The police come to the school. Kate is in the hospital. Kate is 18 now. She asked the police to call the school instead of her mom. Kate had tried to take her own life.

A couple weeks later,  Kate returns to school and we develop a plan with the help of a social worker. Kate identifies three caring adults at the school who she feels safe going to when she feels distressed. Kate says she wants to heal, to feel like herself, to reconnect to life. Somehow she remembers hope, she says. A tiny crack in her dark world lets in the light, expanding each time she trusts us with a story, an insight, a goal, a worry. The social worker and the teacher work with Kate to help her find safe housing, to help her rebuild her life again. Kate works so hard.

Kate has now graduated from high school and a college program. She works full time. She is engaged. She is excited to have a daughter of her own one day. She says that she didn’t start to feel safe until the police issued a restraining order preventing Sean from contacting her. Kate is still working things out with her mom, but every year it gets easier.


And I could share “Sean’s” story too. Sean is also one of my students. He has been in foster care since he was three. He has lived in 11 different homes. When he turned 16, his worker decided it would be easier for Sean to live in his own apartment than with a family. Sean struggles in school sometimes and has not made any connections with the staff. He started skipping classes in Grade 9 because he didn’t want his peers to know he couldn’t read. He steals things sometimes even though he has enough money for rent and groceries. It’s tough because there is no one to call when Sean is struggling. His worker’s office is 3 hours away. Who is raising Sean? Who is teaching him how to love?

Sean loves Kate. She is the only person he has ever felt love for in his whole life. He plans to marry Kate. It scares him when they fight. He is afraid of losing her.

Sean has an explosive temper at school sometimes. He bruised his fist punching the door when he was mad. When I talk to Sean about his temper he pulls his hoodie up around so it covers most of his face and says, “I don’t eff-ing care.”

Kate didn’t charge Sean at first. She told the police her story but decided not to press charges. She said she didn’t want all the drama. Sean dropped out of school when he turned 18 a few weeks later. He had 16/30 credits. Kate said, “he won’t be at school so I’ll be fine.”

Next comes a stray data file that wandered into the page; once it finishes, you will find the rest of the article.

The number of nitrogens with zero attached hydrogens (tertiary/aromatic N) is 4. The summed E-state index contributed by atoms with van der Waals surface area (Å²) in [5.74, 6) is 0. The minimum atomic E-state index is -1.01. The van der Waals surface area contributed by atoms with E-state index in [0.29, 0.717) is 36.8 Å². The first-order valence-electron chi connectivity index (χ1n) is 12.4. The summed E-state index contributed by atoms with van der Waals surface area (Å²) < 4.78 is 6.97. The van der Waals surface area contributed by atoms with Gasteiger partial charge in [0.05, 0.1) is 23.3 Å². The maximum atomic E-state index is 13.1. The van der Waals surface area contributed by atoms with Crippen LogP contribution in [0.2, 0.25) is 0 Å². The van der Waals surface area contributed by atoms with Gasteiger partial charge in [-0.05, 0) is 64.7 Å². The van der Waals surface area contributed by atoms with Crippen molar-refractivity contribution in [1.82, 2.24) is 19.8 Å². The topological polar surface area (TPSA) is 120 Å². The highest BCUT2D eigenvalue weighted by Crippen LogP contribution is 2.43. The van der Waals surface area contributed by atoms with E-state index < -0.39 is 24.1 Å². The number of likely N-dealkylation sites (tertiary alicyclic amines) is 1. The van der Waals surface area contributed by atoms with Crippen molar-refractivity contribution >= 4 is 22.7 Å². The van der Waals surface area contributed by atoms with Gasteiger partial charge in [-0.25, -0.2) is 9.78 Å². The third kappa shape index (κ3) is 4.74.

When Kate was in the hospital, he tried to visit her. She found the strength to advocate for herself. Soon there was a restraining order in place.

As Kate put her own life back together, Sean’s life continued to fall apart. He lost everything. He got in some big trouble with the law and within 6 months was arrested and imprisoned. He still has no family.


Before I started listening closely to students I would have found this story too extreme, but every year I meet students with stories as complex as Sean’s and Kate’s. I hope all the “Kates” out there are reaching out to people they trust. I hope all the “Seans” out there have people who they can call family who will teach them how to love. Everyone has a right to feel safe.

And these are just two stories. Each time I see someone post the #MeToo to signal that they have been a victim of sexual harassment or sexual violence, I know there is an individual, complex story. The first step is sharing. Awareness. Then we need to plan…

In a school, our number one priority is that students feel safe. How can we do this better? How can we make our communities safer? Our world safer? How can we prevent harassment and violence? What do we need to teach our children and teens? How will school, home, and community work together for change?

“It takes a village…”


Thank-you to all the educators out there who provide a safe haven. Each school I’ve worked at over the years has had a team of caring adults who quietly help many “Kates” and “Seans” each week.

I wish I had more answers. For now I continue to work on listening…


* Confidentiality is important to me. Therefore, this is a work of fiction. Names, characters, places, and incidents are the products of the author’s imagination or are used fictitiously. Any resemblance to actual persons, living or dead, is entirely coincidental.